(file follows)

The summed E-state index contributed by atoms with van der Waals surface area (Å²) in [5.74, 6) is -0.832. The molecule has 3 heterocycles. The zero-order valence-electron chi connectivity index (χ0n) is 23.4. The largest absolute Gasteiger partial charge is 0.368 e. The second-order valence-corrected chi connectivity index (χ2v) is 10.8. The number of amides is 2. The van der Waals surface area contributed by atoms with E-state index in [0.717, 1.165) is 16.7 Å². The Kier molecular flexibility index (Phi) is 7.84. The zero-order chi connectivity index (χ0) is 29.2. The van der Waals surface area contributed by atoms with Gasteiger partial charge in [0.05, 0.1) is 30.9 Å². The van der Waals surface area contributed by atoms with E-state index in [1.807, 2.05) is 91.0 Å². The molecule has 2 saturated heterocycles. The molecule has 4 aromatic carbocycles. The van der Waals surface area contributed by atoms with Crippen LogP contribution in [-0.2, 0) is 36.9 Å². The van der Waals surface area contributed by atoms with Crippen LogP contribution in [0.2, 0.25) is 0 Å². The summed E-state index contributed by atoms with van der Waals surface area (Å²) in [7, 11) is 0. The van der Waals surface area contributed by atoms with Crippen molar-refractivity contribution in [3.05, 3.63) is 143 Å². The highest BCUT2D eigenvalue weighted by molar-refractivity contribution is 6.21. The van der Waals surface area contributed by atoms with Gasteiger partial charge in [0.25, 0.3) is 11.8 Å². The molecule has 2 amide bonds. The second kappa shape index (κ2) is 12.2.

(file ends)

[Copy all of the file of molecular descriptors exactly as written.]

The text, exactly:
The summed E-state index contributed by atoms with van der Waals surface area (Å²) in [5.74, 6) is -0.832. The molecule has 3 heterocycles. The zero-order valence-electron chi connectivity index (χ0n) is 23.4. The largest absolute Gasteiger partial charge is 0.368 e. The second-order valence-corrected chi connectivity index (χ2v) is 10.8. The number of amides is 2. The van der Waals surface area contributed by atoms with E-state index in [0.717, 1.165) is 16.7 Å². The Kier molecular flexibility index (Phi) is 7.84. The zero-order chi connectivity index (χ0) is 29.2. The van der Waals surface area contributed by atoms with Gasteiger partial charge in [0.05, 0.1) is 30.9 Å². The van der Waals surface area contributed by atoms with E-state index in [1.807, 2.05) is 91.0 Å². The molecule has 2 saturated heterocycles. The molecule has 4 aromatic carbocycles. The van der Waals surface area contributed by atoms with Crippen LogP contribution in [-0.2, 0) is 36.9 Å². The van der Waals surface area contributed by atoms with Crippen LogP contribution in [0.2, 0.25) is 0 Å². The summed E-state index contributed by atoms with van der Waals surface area (Å²) in [7, 11) is 0. The van der Waals surface area contributed by atoms with Crippen molar-refractivity contribution in [3.05, 3.63) is 143 Å². The highest BCUT2D eigenvalue weighted by molar-refractivity contribution is 6.21. The van der Waals surface area contributed by atoms with Gasteiger partial charge in [0.25, 0.3) is 11.8 Å². The molecule has 2 amide bonds. The second kappa shape index (κ2) is 12.2.